As a class of carbon-based nanomaterials, single-walled carbon nanotubes (SWNT) have many structural variations, called chiralities, each with different properties. Many potential applications of SWNT require the properties of a single chirality, but current synthesis methods can only produce single chiralities at prohibitive costs, or mixtures of chiralities at more affordable prices. Post-synthesis chirality separations provide a solution to this problem, and hydrogel separations are one such method.
Despite much work in this field, the underlying interactions between SWNT and hydrogel are not fully understood. During separation, large quantities of SWNT are irretrievably lost due to irreversible adsorption to the hydrogel, posing a major problem to separation efficiency, while also offering an interesting scientific problem concerning the interaction of SWNT with hydrogels and surfactants.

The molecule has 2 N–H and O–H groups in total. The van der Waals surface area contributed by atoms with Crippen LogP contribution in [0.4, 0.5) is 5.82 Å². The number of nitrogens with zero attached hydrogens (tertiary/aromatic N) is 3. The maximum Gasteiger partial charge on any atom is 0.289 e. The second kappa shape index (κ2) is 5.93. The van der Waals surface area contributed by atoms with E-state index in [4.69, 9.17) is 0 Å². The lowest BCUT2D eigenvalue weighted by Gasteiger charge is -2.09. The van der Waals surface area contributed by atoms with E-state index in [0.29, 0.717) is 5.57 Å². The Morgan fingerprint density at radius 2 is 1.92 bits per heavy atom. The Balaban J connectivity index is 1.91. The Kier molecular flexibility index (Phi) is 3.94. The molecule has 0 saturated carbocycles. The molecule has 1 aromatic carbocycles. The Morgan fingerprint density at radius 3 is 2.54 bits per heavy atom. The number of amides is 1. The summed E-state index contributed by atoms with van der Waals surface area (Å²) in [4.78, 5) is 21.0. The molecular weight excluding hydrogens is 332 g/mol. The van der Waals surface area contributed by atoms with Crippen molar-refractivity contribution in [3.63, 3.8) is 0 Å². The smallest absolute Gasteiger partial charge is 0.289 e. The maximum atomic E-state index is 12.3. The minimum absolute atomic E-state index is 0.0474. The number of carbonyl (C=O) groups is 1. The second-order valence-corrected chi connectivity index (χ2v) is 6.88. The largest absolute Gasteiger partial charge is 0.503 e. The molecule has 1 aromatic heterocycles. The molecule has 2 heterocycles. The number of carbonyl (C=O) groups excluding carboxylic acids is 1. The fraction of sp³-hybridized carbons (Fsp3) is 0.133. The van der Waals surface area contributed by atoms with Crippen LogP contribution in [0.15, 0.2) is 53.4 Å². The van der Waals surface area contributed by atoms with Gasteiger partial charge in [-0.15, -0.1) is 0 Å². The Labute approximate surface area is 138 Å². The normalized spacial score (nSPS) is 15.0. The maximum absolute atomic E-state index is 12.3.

This thesis explores the problem of irreversible adsorption, offering an explanation for the process from a mechanistic viewpoint, opening new ways for improvement in separation. In brief, this work concludes adsorption follows three pathways, two of which lead to irreversible adsorption, both mediated by the presence of surfactants and limited by characteristics of the hydrogel surface. These findings stand to increase the general understanding of hydrogel SWNT separations, leading to improvements in separation, and bringing the research field closer to the many potential applications of single-chirality SWNT.
|Commitee:||Diaz, Carlos, Owens, Janel, Ruminski, Ronald|
|School:||University of Colorado at Colorado Springs|
|Department:||Chemistry and Biochemistry|
|School Location:||United States -- Colorado|
|Source:||MAI 57/01M(E), Masters Abstracts International|
|Subjects:||Physical chemistry, Nanoscience|
|Keywords:||Adsorption, Carbon nanotubes, Colloids, Hydrogels, Kinetics, Micelles|
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